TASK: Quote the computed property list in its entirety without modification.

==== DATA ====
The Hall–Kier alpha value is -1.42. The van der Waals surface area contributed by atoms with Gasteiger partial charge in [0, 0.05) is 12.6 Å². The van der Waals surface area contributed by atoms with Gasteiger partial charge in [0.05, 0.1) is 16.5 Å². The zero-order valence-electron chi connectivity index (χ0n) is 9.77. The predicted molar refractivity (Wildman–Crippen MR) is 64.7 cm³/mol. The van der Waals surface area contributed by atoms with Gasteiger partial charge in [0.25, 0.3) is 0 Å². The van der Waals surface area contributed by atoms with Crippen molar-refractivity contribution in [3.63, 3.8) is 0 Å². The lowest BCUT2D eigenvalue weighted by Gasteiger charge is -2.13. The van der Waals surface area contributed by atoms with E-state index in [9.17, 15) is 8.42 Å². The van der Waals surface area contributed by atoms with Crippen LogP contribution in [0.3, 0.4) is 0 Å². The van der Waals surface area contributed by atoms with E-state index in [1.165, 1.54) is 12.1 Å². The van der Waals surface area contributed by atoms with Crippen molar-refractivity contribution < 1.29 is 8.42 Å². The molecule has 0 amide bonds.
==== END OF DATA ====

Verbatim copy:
The Hall–Kier alpha value is -1.42. The van der Waals surface area contributed by atoms with Gasteiger partial charge in [0, 0.05) is 12.6 Å². The van der Waals surface area contributed by atoms with Gasteiger partial charge in [0.05, 0.1) is 16.5 Å². The zero-order valence-electron chi connectivity index (χ0n) is 9.77. The predicted molar refractivity (Wildman–Crippen MR) is 64.7 cm³/mol. The van der Waals surface area contributed by atoms with Gasteiger partial charge in [0.25, 0.3) is 0 Å². The van der Waals surface area contributed by atoms with Crippen molar-refractivity contribution in [3.63, 3.8) is 0 Å². The lowest BCUT2D eigenvalue weighted by Gasteiger charge is -2.13. The van der Waals surface area contributed by atoms with E-state index in [9.17, 15) is 8.42 Å². The van der Waals surface area contributed by atoms with Crippen LogP contribution in [0.3, 0.4) is 0 Å². The van der Waals surface area contributed by atoms with E-state index in [1.165, 1.54) is 12.1 Å². The van der Waals surface area contributed by atoms with Crippen molar-refractivity contribution < 1.29 is 8.42 Å². The molecule has 0 amide bonds.